Food security in South Africa

Food security in South Africa : Human rights and entitlement perspectives

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The right to food is guaranteed in South Africa's Constitution as it is in international law. Yet food insecurity remains widespread and persistent, at levels much higher than in countries with similar levels of per capita GDP and development, such as Brazil.

In this book, leading local and international researchers on food security and related policy work have come together to create the first systematic and trans-disciplinary analysis of food security and its multiple dimensions in South Africa and the southern African region. Drawing on Amartya Sen's entitlement theory to identify the key drivers of hunger, they see food insecurity as a chronic, structurally based condition rather than only resulting from natural environmental disasters, temporary economic shocks and household vulnerabilities. The authors focus on a range of policy options and choices to provide short-term and longer-term solutions to the systemic causes of unemployment, failing rural livelihoods and traditional subsistence production. They also emphasise the linkages between the social and economic dimensions of food insecurity and use an integrative, interdisciplinary approach to analyse the reasons why these conditions persist and what can be done to address them.

Importantly the book brings together work undertaken at local and national levels in new ways so that policy makers, researchers, human rights advocates and social and economic scholars are better able to make the links between macro- and micro- processes of development.

Recommended for: Scholars, students and policymakers in the social, economic and health sciences and human rights or legal fields; civil society organizations, government and research-based institutions.
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Product details

  • Paperback | 294 pages
  • 152 x 228 x 15mm | 500g
  • Cape Town, South Africa
  • English
  • 1775820726
  • 9781775820727
  • 2,634,814

Table of contents

Foreword - Olivier de Schutter, University of Louvain, UN special rapporteur on the Right to food 2008-2014; Preface; Towards new directions in economic and social policy - Sakiko Fukuda-Parr, The New School, USA and Viviene Taylor, University of Cape Town; Key concepts and issues; Right to food in the international perspective - Susan Randolph and Shareen Hertel, University of Connecticut, USA; Is the right to food really necessary? - David Bilchitz, University of Johannesburg and South African institute for advanced constitutional, public, human rights and international law; Who and where are the food insecure households and individuals?; Review of data and trends - Johannes John-Langba, University of Cape Town; Changes in food security in South Africa since the end of apartheid: Evidence using child malnourishment - Julian May, University of the Western Cape; Food insecurity amongst urban households - Jane Battersby, African Centre for Cities, University of Cape Town; Economic and social policies to strengthen exchange, transfer and production entitlements; Social policies and food security in South Africa: Between relief and the right to food: Some challenges for transformation - Viviene Taylor, University of Cape Town; The gender dimensions of food security: Women's experiences of entitlement and deprivation in South Africa - Chance Chagunda and Viviene Taylor, University of Cape Town; Social relief of distress grant and social policy - Jackie Dugard, University of Witwatersrand; The politics of the right to campaigns in India: Possibilities, limitations and lessons learned - Shareen Hertel, University of Connecticut; Aligning policies to address food insecurity: Institutional challenges and political will in South Africa - Scott Drimie, Stellenbosch University.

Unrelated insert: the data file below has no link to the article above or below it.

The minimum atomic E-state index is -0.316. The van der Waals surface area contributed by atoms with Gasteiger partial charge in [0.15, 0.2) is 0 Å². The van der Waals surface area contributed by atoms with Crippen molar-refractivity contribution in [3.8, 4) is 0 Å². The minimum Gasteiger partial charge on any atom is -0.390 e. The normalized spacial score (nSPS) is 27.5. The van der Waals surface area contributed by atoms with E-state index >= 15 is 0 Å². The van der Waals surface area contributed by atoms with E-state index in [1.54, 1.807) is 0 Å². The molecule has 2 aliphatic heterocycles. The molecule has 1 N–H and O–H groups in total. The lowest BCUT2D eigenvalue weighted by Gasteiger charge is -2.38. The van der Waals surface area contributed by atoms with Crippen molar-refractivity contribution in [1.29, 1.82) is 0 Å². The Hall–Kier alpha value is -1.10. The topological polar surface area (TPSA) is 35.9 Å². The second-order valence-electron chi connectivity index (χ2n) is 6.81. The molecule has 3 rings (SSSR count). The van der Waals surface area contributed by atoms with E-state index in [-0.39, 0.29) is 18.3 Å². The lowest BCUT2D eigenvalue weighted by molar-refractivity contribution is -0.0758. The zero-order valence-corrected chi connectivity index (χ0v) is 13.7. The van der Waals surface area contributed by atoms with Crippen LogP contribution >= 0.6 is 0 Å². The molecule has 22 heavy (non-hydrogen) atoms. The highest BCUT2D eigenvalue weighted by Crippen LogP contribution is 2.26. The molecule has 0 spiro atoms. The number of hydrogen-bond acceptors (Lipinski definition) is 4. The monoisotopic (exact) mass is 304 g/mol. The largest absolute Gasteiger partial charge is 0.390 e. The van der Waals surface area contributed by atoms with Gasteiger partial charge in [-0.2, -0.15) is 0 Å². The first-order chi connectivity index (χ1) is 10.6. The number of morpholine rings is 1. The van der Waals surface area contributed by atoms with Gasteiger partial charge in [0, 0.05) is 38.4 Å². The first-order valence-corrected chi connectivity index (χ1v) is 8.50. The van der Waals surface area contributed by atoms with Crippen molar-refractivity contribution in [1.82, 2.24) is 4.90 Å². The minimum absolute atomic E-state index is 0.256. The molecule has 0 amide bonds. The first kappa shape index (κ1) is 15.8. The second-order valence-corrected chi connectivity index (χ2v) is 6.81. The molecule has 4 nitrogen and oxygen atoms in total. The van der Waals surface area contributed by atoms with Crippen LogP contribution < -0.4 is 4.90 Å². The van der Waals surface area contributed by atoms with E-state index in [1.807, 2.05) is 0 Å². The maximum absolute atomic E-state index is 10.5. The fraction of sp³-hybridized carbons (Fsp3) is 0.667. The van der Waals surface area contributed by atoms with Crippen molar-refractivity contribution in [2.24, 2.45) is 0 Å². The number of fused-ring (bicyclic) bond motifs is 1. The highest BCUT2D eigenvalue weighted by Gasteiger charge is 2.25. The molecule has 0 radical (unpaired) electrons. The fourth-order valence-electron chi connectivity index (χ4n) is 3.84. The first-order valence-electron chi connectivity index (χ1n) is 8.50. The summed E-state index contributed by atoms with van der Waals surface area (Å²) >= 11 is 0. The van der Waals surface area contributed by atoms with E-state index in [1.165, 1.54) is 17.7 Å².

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Review quote

This book is particularly important because it addresses key political economy aspects, such as the very limited mobilisation and protest against the failure of government to deliver on the rights to food. --Per Pinstrup-Andersen, Professor at Cornell University.
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About S. Fukuda-Parr

Sakiko Fukuda-Parr is Professor of International Affairs at The New School, New York, USA. She is a well-known development economist, known particularly for her UNDP Human Development reports from 1995 to 2004. She has published numerous articles and papers, and several edited volumes. Her most recent publication is Human Rights and the Capabilities Approach: An Interdisciplinary Conversation (Routledge, 2011).

Viviene Taylor is Associate Professor and Head of the Department of Social Development at the University of Cape Town, South Africa. She was principal author and researcher of South Africa's first two UNDP Human Development Reports, has published widely in the field of development, and was appointed in 2010 to serve on South Africa's first National Planning Commission as a Commissioner.
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